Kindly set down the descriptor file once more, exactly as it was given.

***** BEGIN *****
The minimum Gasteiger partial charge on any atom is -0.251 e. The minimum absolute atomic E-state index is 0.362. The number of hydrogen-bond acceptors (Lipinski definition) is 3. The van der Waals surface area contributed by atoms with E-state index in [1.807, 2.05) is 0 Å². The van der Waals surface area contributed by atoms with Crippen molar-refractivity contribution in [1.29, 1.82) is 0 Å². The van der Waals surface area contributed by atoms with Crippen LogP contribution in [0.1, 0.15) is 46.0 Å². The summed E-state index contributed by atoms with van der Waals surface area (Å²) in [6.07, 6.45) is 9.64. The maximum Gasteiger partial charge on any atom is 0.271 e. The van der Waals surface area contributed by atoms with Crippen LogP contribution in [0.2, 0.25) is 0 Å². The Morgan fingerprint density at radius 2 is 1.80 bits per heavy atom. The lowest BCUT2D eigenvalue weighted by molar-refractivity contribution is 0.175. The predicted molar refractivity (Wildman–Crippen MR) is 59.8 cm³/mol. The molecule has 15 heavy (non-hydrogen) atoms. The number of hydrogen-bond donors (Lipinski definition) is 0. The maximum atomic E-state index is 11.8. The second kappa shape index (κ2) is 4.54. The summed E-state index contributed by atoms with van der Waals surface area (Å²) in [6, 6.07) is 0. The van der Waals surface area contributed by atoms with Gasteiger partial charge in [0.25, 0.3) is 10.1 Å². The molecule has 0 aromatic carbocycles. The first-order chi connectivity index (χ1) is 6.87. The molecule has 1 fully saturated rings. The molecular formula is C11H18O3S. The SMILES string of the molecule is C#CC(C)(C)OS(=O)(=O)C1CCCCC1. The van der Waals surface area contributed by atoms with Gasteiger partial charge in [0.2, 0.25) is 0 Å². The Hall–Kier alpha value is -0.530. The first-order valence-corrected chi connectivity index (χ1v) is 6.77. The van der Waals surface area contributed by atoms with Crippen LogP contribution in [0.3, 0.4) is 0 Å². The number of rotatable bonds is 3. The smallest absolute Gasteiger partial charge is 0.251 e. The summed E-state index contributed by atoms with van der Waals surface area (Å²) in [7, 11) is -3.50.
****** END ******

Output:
The minimum Gasteiger partial charge on any atom is -0.251 e. The minimum absolute atomic E-state index is 0.362. The number of hydrogen-bond acceptors (Lipinski definition) is 3. The van der Waals surface area contributed by atoms with E-state index in [1.807, 2.05) is 0 Å². The van der Waals surface area contributed by atoms with Crippen molar-refractivity contribution in [1.29, 1.82) is 0 Å². The van der Waals surface area contributed by atoms with Crippen LogP contribution in [0.1, 0.15) is 46.0 Å². The summed E-state index contributed by atoms with van der Waals surface area (Å²) in [6.07, 6.45) is 9.64. The maximum Gasteiger partial charge on any atom is 0.271 e. The van der Waals surface area contributed by atoms with Crippen LogP contribution in [0.2, 0.25) is 0 Å². The Morgan fingerprint density at radius 2 is 1.80 bits per heavy atom. The lowest BCUT2D eigenvalue weighted by molar-refractivity contribution is 0.175. The predicted molar refractivity (Wildman–Crippen MR) is 59.8 cm³/mol. The molecule has 15 heavy (non-hydrogen) atoms. The number of hydrogen-bond donors (Lipinski definition) is 0. The maximum atomic E-state index is 11.8. The second kappa shape index (κ2) is 4.54. The summed E-state index contributed by atoms with van der Waals surface area (Å²) in [6, 6.07) is 0. The van der Waals surface area contributed by atoms with Gasteiger partial charge in [0.25, 0.3) is 10.1 Å². The molecule has 0 aromatic carbocycles. The first-order chi connectivity index (χ1) is 6.87. The molecule has 1 fully saturated rings. The molecular formula is C11H18O3S. The SMILES string of the molecule is C#CC(C)(C)OS(=O)(=O)C1CCCCC1. The van der Waals surface area contributed by atoms with Gasteiger partial charge in [0.2, 0.25) is 0 Å². The Hall–Kier alpha value is -0.530. The first-order valence-corrected chi connectivity index (χ1v) is 6.77. The van der Waals surface area contributed by atoms with Crippen LogP contribution in [0.3, 0.4) is 0 Å². The number of rotatable bonds is 3. The smallest absolute Gasteiger partial charge is 0.251 e. The summed E-state index contributed by atoms with van der Waals surface area (Å²) in [7, 11) is -3.50.